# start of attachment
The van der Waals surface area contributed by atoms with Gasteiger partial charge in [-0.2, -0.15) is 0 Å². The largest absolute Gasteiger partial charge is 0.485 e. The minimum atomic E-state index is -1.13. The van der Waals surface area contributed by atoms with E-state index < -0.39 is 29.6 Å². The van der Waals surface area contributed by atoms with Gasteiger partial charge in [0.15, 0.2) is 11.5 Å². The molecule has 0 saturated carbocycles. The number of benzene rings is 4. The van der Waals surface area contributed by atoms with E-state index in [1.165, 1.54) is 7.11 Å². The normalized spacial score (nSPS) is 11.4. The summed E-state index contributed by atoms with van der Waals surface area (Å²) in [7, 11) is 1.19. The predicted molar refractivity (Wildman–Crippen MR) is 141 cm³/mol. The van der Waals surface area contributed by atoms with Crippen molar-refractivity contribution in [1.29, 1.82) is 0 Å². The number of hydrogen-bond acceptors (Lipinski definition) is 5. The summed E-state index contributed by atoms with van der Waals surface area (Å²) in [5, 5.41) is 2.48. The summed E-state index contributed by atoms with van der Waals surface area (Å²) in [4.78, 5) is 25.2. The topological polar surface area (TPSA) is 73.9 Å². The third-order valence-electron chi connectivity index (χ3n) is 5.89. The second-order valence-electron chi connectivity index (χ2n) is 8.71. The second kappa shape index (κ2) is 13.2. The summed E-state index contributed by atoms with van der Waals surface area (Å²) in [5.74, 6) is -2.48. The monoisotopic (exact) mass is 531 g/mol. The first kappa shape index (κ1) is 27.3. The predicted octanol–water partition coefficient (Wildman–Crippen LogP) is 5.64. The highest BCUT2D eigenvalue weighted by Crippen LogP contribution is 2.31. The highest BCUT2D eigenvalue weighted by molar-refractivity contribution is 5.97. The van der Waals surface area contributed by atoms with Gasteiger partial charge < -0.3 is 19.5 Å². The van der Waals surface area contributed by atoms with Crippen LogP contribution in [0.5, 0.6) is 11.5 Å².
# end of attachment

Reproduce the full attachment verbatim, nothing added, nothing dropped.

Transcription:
The van der Waals surface area contributed by atoms with Gasteiger partial charge in [-0.2, -0.15) is 0 Å². The largest absolute Gasteiger partial charge is 0.485 e. The minimum atomic E-state index is -1.13. The van der Waals surface area contributed by atoms with E-state index < -0.39 is 29.6 Å². The van der Waals surface area contributed by atoms with Gasteiger partial charge in [0.15, 0.2) is 11.5 Å². The molecule has 0 saturated carbocycles. The number of benzene rings is 4. The van der Waals surface area contributed by atoms with E-state index in [1.165, 1.54) is 7.11 Å². The normalized spacial score (nSPS) is 11.4. The summed E-state index contributed by atoms with van der Waals surface area (Å²) in [7, 11) is 1.19. The predicted molar refractivity (Wildman–Crippen MR) is 141 cm³/mol. The van der Waals surface area contributed by atoms with Crippen molar-refractivity contribution in [1.29, 1.82) is 0 Å². The number of hydrogen-bond acceptors (Lipinski definition) is 5. The summed E-state index contributed by atoms with van der Waals surface area (Å²) in [5, 5.41) is 2.48. The summed E-state index contributed by atoms with van der Waals surface area (Å²) in [4.78, 5) is 25.2. The topological polar surface area (TPSA) is 73.9 Å². The third-order valence-electron chi connectivity index (χ3n) is 5.89. The second-order valence-electron chi connectivity index (χ2n) is 8.71. The second kappa shape index (κ2) is 13.2. The summed E-state index contributed by atoms with van der Waals surface area (Å²) in [5.74, 6) is -2.48. The monoisotopic (exact) mass is 531 g/mol. The first kappa shape index (κ1) is 27.3. The predicted octanol–water partition coefficient (Wildman–Crippen LogP) is 5.64. The highest BCUT2D eigenvalue weighted by Crippen LogP contribution is 2.31. The highest BCUT2D eigenvalue weighted by molar-refractivity contribution is 5.97. The van der Waals surface area contributed by atoms with Gasteiger partial charge < -0.3 is 19.5 Å². The van der Waals surface area contributed by atoms with Crippen LogP contribution in [0.5, 0.6) is 11.5 Å².